have consumed without said contacting step. Where the mineral ore contains an iron species as well as uranium, the process is conveniently operated at a pH of 5 or greater.

The process is conveniently operated at a pH greater than pH 5 and at most pH 9 or 9.5.

According to a sixth aspect of the invention, there is provided a method of reducing the consumption of second oxidant in an acid leaching step forming part of a process for the recovery of a valuable mineral from a mineral ore slurry containing the valuable mineral, wherein, in the acid leaching step, the valuable mineral is solubilised by oxidising it with the second oxidant converting the valuable species from an insoluble to a soluble form, the method comprising the step of contacting the mineral ore slurry with a first oxidant, prior to the acid leaching step, causing a portion of the mineral ore slurry to be at least partially converted to a form which does not consume second oxidant in the acid leaching step or which consumes less second oxidant than the mineral ore slurry would have consumed without said contacting step.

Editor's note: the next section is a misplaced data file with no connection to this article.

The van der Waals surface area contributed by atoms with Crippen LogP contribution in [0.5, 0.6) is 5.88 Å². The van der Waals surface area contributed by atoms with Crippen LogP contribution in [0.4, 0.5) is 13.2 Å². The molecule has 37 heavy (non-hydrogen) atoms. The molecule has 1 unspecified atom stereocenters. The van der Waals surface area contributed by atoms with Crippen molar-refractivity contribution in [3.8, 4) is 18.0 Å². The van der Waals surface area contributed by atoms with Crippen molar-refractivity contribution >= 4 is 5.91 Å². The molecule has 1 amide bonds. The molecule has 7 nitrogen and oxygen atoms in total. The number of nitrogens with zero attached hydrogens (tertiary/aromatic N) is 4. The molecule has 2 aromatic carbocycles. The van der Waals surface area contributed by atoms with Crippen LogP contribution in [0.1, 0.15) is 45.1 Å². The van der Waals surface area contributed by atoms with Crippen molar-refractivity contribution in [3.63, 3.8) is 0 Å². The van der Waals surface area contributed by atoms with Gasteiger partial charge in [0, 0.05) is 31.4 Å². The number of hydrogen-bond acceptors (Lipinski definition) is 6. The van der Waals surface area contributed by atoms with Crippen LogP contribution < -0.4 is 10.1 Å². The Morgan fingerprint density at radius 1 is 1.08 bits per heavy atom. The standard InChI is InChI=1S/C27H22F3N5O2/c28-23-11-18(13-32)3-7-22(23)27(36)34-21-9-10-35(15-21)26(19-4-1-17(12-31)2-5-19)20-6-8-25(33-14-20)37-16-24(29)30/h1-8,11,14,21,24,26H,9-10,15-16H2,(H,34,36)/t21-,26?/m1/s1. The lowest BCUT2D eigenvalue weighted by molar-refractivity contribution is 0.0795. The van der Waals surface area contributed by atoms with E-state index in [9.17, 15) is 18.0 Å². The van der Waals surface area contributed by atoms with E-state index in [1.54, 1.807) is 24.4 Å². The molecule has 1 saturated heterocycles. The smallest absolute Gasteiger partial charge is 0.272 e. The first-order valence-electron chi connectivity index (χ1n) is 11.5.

The first oxidant may be oxygen or an oxygen containing gas, the mineral ore slurry is contacted with the oxygen or an oxygen containing gas at a pH of 5 or greater, and the slurry may comprise an iron species. The pH may be greater than pH 5 and at most pH 9 or 9. 5.